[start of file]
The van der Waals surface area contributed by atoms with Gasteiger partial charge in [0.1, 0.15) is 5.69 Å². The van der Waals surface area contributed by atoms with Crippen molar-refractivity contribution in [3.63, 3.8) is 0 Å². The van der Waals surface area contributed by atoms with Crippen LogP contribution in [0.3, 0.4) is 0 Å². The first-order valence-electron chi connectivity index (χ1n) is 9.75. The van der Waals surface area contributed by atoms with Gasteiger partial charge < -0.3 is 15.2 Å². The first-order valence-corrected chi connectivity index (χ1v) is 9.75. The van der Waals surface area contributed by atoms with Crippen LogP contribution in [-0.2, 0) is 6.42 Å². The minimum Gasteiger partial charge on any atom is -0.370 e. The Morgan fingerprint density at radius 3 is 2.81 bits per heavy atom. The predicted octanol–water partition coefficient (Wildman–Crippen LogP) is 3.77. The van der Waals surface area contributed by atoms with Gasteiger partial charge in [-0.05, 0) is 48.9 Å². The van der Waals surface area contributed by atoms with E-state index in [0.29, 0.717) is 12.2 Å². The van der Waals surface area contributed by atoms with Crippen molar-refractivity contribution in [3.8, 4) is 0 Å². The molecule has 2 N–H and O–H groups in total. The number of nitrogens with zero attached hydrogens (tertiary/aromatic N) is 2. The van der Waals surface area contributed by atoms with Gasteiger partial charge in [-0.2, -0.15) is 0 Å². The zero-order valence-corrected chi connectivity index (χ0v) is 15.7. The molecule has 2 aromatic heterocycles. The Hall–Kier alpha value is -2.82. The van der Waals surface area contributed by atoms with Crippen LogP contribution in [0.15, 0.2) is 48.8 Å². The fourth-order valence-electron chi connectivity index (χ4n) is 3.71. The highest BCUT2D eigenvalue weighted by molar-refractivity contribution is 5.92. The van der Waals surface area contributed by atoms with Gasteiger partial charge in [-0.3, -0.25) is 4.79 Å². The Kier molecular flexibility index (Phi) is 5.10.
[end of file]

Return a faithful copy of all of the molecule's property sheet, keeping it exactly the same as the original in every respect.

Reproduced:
The van der Waals surface area contributed by atoms with Gasteiger partial charge in [0.1, 0.15) is 5.69 Å². The van der Waals surface area contributed by atoms with Crippen molar-refractivity contribution in [3.63, 3.8) is 0 Å². The van der Waals surface area contributed by atoms with Crippen LogP contribution in [0.3, 0.4) is 0 Å². The first-order valence-electron chi connectivity index (χ1n) is 9.75. The van der Waals surface area contributed by atoms with Gasteiger partial charge < -0.3 is 15.2 Å². The first-order valence-corrected chi connectivity index (χ1v) is 9.75. The van der Waals surface area contributed by atoms with Crippen LogP contribution in [-0.2, 0) is 6.42 Å². The minimum Gasteiger partial charge on any atom is -0.370 e. The Morgan fingerprint density at radius 3 is 2.81 bits per heavy atom. The predicted octanol–water partition coefficient (Wildman–Crippen LogP) is 3.77. The van der Waals surface area contributed by atoms with Gasteiger partial charge in [-0.05, 0) is 48.9 Å². The van der Waals surface area contributed by atoms with E-state index in [0.29, 0.717) is 12.2 Å². The van der Waals surface area contributed by atoms with Crippen molar-refractivity contribution in [3.8, 4) is 0 Å². The molecule has 2 N–H and O–H groups in total. The number of nitrogens with zero attached hydrogens (tertiary/aromatic N) is 2. The van der Waals surface area contributed by atoms with Gasteiger partial charge in [-0.2, -0.15) is 0 Å². The zero-order valence-corrected chi connectivity index (χ0v) is 15.7. The molecule has 2 aromatic heterocycles. The Hall–Kier alpha value is -2.82. The van der Waals surface area contributed by atoms with Crippen LogP contribution in [0.15, 0.2) is 48.8 Å². The fourth-order valence-electron chi connectivity index (χ4n) is 3.71. The highest BCUT2D eigenvalue weighted by molar-refractivity contribution is 5.92. The van der Waals surface area contributed by atoms with Gasteiger partial charge in [-0.3, -0.25) is 4.79 Å². The Kier molecular flexibility index (Phi) is 5.10.